NICU nurses are back where they started
By Russell Rian / August 2010
When Miosotis Torres and Chelsea Lott arrived at the neonatal intensive care unit (NICU) at St. Paul Medical Center (now UT Southwestern University Hospital-St. Paul) for the first time, each weighed less than 2 pounds and had been delivered at 25 weeks.
And each grew up to become a registered nurse now working in the very unit where they came into the world fighting for life.
Aziza Young (center), nursing manager for the neonatal intensive care unit at UT Southwestern University Hospital-St.Paul, was working in the unit when Chelsea Lott (left) and Miosotis Torres were infants fighting for life in the unit. Now, Ms. Lott and Ms. Torres are her nursing colleagues.
Aziza Young, a nurse at the time Ms. Torres and Ms. Lott were delivered, now serves as nursing manager for the NICU.
“Preemies taking care of preemies. It’s so cool,” said Ms. Young. “It’s an added dimension of the care that you can’t go out and recruit.”
Ms. Lott and Ms. Torres both were twin deliveries, but their siblings didn’t survive. As the NICU nursing team at St. Paul checked the babies’ vital signs every few hours, fed them and tended to their needs over the next three months, little did they know the tiny infants would one day be their co-workers.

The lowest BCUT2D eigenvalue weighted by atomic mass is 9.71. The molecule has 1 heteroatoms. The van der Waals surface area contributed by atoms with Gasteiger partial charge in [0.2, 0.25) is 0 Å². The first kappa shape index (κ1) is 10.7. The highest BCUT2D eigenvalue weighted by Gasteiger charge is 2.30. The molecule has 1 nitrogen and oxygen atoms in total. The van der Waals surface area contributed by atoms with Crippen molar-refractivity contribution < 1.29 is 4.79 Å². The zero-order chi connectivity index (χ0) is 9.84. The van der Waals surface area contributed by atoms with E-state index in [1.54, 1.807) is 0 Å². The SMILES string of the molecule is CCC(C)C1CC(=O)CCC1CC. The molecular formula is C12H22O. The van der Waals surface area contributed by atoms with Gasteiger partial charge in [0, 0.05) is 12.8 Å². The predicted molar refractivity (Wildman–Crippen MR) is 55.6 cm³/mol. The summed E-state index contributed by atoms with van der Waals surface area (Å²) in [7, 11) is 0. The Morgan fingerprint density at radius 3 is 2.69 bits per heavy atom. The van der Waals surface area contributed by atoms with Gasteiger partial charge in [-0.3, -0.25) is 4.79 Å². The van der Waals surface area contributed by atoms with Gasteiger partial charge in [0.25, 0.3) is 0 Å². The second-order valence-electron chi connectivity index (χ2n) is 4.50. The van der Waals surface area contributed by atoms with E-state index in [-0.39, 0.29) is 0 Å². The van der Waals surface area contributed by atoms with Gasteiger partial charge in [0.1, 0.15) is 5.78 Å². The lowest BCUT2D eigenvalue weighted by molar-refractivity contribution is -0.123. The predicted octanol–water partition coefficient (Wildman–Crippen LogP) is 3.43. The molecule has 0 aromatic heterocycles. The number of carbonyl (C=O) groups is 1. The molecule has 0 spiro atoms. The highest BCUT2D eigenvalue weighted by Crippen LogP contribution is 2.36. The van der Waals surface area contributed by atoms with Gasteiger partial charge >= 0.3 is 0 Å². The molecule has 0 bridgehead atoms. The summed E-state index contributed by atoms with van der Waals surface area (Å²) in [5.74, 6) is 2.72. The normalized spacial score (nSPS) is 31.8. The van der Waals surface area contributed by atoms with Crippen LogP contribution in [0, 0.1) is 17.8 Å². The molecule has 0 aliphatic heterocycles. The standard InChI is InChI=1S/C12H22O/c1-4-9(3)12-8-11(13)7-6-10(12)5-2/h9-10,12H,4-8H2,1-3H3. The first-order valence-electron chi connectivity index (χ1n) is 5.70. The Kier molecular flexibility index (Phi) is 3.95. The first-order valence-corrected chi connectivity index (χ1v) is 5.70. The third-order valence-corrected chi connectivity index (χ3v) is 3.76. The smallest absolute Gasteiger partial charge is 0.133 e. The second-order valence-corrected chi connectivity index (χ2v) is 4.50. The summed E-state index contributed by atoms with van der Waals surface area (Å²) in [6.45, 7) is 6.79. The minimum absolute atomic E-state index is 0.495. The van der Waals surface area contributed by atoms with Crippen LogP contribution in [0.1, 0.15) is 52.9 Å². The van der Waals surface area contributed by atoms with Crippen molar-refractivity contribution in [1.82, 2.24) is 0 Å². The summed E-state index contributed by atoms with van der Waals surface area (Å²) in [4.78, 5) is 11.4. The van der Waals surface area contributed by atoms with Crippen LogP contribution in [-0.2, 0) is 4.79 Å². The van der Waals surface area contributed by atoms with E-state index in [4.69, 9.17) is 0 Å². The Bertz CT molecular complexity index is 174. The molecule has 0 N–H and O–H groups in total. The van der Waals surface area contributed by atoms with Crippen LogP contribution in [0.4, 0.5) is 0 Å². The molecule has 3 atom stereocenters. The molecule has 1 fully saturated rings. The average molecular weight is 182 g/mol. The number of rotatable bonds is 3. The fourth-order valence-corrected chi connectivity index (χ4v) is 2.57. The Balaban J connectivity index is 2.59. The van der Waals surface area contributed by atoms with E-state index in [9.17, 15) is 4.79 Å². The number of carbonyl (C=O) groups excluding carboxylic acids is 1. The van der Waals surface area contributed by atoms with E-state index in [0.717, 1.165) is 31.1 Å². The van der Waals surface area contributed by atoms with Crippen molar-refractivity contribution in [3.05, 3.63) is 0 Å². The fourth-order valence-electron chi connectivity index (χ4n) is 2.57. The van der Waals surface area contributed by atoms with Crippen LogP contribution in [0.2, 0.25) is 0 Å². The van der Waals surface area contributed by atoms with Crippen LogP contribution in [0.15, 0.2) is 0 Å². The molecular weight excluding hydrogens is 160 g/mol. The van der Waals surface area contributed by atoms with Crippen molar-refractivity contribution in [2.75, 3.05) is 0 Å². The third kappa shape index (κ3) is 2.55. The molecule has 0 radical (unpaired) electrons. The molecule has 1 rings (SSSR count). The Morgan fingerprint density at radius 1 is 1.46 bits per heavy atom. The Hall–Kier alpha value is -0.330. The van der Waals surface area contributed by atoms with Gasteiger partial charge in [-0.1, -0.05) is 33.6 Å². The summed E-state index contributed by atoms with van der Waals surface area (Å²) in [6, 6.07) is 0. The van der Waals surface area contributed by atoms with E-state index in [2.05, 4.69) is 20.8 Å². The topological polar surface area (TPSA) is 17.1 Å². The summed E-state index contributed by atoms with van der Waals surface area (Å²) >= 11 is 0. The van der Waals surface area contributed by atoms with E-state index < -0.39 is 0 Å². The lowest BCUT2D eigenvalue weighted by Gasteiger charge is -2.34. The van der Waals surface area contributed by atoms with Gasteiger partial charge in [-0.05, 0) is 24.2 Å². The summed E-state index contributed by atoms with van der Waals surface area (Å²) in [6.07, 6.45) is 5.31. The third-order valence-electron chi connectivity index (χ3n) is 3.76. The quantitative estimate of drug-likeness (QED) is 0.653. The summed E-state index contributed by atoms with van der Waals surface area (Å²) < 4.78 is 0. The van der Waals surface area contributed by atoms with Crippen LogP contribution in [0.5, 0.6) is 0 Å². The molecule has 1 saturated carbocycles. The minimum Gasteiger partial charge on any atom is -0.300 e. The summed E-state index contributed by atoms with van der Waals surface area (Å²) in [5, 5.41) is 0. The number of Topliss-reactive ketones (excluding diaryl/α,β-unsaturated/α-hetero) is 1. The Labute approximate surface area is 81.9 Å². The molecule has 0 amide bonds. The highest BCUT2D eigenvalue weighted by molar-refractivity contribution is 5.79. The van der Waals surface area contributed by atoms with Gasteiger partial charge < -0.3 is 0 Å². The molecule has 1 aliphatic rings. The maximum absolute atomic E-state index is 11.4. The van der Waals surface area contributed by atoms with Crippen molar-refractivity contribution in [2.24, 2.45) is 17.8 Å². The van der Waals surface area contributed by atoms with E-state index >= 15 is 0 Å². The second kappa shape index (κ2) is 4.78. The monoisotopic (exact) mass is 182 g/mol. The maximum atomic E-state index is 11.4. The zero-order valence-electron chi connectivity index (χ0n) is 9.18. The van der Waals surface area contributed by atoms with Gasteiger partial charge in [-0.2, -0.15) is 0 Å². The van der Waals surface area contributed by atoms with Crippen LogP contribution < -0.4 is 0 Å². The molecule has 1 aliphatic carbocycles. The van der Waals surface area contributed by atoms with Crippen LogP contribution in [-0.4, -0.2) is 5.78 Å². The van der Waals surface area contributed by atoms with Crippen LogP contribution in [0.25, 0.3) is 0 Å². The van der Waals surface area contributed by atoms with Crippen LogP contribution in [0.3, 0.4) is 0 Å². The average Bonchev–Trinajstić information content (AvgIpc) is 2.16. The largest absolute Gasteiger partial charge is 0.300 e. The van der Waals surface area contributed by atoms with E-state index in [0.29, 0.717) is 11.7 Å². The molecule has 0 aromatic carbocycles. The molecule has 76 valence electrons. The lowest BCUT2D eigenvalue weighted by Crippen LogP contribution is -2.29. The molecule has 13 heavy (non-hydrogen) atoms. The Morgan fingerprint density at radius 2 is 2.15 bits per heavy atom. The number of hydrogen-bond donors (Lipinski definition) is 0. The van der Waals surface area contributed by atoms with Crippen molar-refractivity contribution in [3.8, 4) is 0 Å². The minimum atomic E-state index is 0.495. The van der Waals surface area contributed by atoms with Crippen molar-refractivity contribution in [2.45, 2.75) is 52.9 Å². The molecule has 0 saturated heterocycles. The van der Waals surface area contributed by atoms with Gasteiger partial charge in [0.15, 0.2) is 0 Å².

“I weighed 1 pound, 8 ounces when I was born,” Ms. Torres said. “I could fit in a shoebox. My foot was the size of my dad’s thumb, and he could carry me in one hand.
“When I was little, my parents would always brag about their miracle. They didn’t know whether I was going to make it, and the doctors told them I might have all these complications – all the ‘what ifs’ that could happen,” said Ms. Torres. “Since I turned out OK, I just always thought it was a calling. I felt the need to give back.
“I’d always heard talk about the nurses and the good care I received, and I wanted to be part of that. It really wasn’t a question. This is what I was meant to do.”
Ms. Lott felt a similar calling.
“It definitely had an influence. My mom had some very close relationships with some of the nurses, and I had wanted to go to nursing school since kindergarten. All the boys wanted to be firefighters, and all the girls wanted to be teachers. I said, ‘I want to be a nurse.’
“We attended many of the NICU reunions, and at one of them I told them I had decided to go to nursing school. You can’t get rid of me. So this is where I am a few years later. It’s my way of giving back, I guess you could say.”
Nurse Julie Ramsey also remembers caring for them at the time: “There’s a sense of pride – a good feeling – that they were born here, we took care of them, and now they’re working here,” she said. “It’s like watching your own kids grow up.”
Their own tale of survival also helps fortify some parents in the most difficult times, Ms. Young and Ms. Torres agreed.
“I tell parents that I was a preemie,” Ms. Torres said. “It definitely gives them encouragement and hope. And it’s good for them to know I came back to St. Paul.”
Ms. Lott said her experience gives her unique perspective on what parents are going through.
“I talk to my mother about losing my sibling, and I think that makes my nursing skills better,” she said.